Game of the Year 2016 Countdown: #15 - #11

We're halfway through our countdown of the Top 25 Games of the Year; check out our picks for numbers 15 to 11.

After spending days locked in fierce debate, our global team of GameSpot editors and video producers has finally assembled a ranked list of the 25 best games of the year. Our list is informed by an array of tastes and preferences, reflecting our team's diverse gaming backgrounds and opinions. From the biggest triple-A offerings to the smaller indie experiences, there was an abundance of games we loved this year. We're going to count down to number one over the next few days, so keep checking back as we unveil our choices for the 25 best games of 2016. For today, here are our picks for 15 to 11.

15. Abzu

Please use a html5 video capable browser to watch videos.
This video has an invalid file format.
00:00:00
Sorry, but you can't access this content!
Please enter your date of birth to view this video

By clicking 'enter', you agree to GameSpot's
Terms of Use and Privacy Policy

Gallery image 1Gallery image 2Gallery image 3Gallery image 4Gallery image 5Gallery image 6Gallery image 7Gallery image 8Gallery image 9Gallery image 10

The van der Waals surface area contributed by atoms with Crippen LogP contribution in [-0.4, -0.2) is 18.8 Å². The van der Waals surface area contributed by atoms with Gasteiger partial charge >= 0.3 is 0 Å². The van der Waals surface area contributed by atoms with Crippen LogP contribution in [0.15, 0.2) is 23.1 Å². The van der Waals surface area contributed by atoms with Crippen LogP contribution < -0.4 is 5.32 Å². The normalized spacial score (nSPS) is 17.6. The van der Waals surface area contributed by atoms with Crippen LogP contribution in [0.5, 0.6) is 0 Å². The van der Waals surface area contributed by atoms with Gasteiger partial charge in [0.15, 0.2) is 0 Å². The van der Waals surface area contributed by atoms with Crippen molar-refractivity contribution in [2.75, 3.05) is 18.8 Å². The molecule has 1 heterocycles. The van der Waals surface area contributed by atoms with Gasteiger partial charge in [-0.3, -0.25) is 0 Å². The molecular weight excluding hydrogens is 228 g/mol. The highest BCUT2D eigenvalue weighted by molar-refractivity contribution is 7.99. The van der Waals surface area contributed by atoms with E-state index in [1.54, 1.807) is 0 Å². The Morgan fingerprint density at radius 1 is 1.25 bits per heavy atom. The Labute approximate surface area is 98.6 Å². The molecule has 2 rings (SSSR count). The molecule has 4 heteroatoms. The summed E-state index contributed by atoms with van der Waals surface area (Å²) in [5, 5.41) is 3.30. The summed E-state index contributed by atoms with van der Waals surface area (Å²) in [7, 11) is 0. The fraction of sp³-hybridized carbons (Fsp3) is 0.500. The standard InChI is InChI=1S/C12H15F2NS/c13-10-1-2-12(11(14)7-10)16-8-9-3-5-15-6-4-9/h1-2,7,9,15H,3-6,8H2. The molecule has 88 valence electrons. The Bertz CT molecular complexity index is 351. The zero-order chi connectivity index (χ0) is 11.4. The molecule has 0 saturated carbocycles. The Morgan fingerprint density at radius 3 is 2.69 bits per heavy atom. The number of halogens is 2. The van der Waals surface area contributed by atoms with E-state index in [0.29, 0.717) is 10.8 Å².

Abzu is unlike any other game on this list. It contains no combat or dialogue, no high scores or fail states. Instead, Abzu delivers something far more elusive: thoughtfulness, tranquility, and a genuine sense of wonder. Its breathtaking undersea environments burst not only with vibrant colors but with active, believable sea life. Its subtle orchestral score sets a serene mood but swells or vanishes when the moment calls for it.

And most importantly, the journey it leads you on quietly evokes an entire emotional universe, one as vast and deep as the ocean itself. In the same way Journey and Flower effortlessly elicit introspection, Abzu gradually draws you into its unspoken narrative, showing you strange new wonders in each successive area. It's impossible to say more without ruining the game's delicately crafted revelations, but to be clear: dormant robots and ancient ruins are only the beginning.

Sometimes, between slaying grotesque, menacing demons in Doom and barreling down precarious seaside cliffs in Forza Horizon 3, you need something a little less stressful--something meditative, something thoughtful, something achingly, memorably beautiful. Abzu is that game. - Scott Butterworth

Read the Abzu Review

14. Thumper

Please use a html5 video capable browser to watch videos.
This video has an invalid file format.
00:00:00
Sorry, but you can't access this content!
Please enter your date of birth to view this video

By clicking 'enter', you agree to GameSpot's
Terms of Use and Privacy Policy

Gallery image 1Gallery image 2Gallery image 3Gallery image 4Gallery image 5Gallery image 6Gallery image 7Gallery image 8Gallery image 9Gallery image 10

Rhythm games have been down in the dumps for a few years, but the arrival of Thumper proved that the genre has yet untapped potential. The hook isn't the music--it's great nonetheless--but rather the way that Thumper's atmosphere and gameplay weave around it.